Sustainable preservation of unique White Fathers images
The ‘White Fathers’, as members of the Society of the Missionaries of Africa are known, started capturing moving images of their missions in Central Africa in 1948. This collection of film contains unique footage, in particular from the 1950s and 60s, which needs to be sustainably preserved.
Meemoo is ensuring this audiovisual cultural heritage is not lost, working together with KADOC - KU Leuven to preserve the collection and Cinematek, who were responsible for its registration and restoration.
The film collection
The White Fathers were active in various African mission areas, and had a particularly strong presence in Congo, Rwanda and Burundi, where they made films and documentaries about their day-to-day activities and the local population. These images provide an insight into the mission and colonial history, with the collection comprising more than 750 pieces of film under 83 titles altogether.
These titles consist of multiple versions of various (working) copies, including shorter montages, different language versions, and image and audio reels.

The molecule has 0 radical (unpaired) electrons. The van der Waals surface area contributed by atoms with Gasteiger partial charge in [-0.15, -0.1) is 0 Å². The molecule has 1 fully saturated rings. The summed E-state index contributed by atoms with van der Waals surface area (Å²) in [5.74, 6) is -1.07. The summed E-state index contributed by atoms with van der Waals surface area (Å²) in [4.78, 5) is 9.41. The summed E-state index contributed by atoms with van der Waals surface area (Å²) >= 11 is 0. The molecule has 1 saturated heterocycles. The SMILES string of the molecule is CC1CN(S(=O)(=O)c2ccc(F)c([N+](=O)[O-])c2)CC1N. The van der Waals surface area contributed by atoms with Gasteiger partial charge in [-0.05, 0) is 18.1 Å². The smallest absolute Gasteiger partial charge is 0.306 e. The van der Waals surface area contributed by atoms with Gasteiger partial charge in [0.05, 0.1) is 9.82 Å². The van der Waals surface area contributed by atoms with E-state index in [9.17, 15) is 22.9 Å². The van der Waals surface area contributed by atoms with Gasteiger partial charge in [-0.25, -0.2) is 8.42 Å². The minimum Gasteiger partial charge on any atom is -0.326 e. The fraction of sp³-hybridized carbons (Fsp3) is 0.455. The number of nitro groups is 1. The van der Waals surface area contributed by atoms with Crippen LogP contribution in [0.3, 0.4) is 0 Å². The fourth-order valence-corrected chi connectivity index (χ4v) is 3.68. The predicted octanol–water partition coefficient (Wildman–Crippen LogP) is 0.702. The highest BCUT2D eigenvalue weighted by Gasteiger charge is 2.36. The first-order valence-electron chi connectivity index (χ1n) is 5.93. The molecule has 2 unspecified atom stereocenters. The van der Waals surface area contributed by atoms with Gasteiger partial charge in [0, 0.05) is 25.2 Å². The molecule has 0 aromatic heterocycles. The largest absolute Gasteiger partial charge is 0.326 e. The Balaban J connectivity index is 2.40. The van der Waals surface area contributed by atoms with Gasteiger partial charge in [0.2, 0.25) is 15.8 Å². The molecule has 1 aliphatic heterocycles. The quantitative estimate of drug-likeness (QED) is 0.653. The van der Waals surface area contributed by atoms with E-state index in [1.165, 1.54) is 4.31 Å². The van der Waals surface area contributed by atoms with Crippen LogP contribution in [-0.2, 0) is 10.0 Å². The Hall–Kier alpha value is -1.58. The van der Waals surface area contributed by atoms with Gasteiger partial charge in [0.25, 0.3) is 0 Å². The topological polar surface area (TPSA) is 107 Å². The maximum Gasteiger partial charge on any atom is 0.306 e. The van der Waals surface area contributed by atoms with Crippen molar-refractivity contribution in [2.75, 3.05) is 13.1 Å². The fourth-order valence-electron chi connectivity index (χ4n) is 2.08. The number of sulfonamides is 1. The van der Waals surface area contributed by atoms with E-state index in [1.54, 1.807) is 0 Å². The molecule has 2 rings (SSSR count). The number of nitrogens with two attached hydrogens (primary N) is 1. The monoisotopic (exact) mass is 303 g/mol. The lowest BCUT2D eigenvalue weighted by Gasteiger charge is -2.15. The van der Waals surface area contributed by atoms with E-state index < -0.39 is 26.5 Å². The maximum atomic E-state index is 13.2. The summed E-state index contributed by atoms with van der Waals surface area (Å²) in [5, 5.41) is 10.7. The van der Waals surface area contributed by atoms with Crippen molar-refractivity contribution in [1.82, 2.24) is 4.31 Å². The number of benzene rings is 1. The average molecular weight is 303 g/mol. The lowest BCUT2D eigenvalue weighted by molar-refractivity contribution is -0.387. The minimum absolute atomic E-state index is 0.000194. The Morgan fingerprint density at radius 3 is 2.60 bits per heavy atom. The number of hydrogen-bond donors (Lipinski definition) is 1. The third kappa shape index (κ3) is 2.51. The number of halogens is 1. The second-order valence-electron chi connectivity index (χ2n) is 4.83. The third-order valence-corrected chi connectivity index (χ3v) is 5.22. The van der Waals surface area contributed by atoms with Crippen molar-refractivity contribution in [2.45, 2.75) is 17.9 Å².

Damage caused by vinegar syndrome, among other things, has made this restoration and preservation treatment necessary. All films have therefore been given new cores and new film cans under guidance from the Head of Restoration at Cinematek. To ensure proper and sustainable preservation, the start and end strips of the films have also been replaced, with old splices repaired and glue residues removed. Any previously repaired perforations have also been restored again.
Together with KADOC and Cinematek, we organised a tendering procedure to find a digitisation partner for this project. Following extensive research, we ultimately opted for R3store Studios, a British company with previous experience of delicate films affected by vinegar syndrome. The film objects left for London in October 2019 and will remain there until June 2020. Once digitised, the files flowed into our meemoo archive system for sustainable archiving.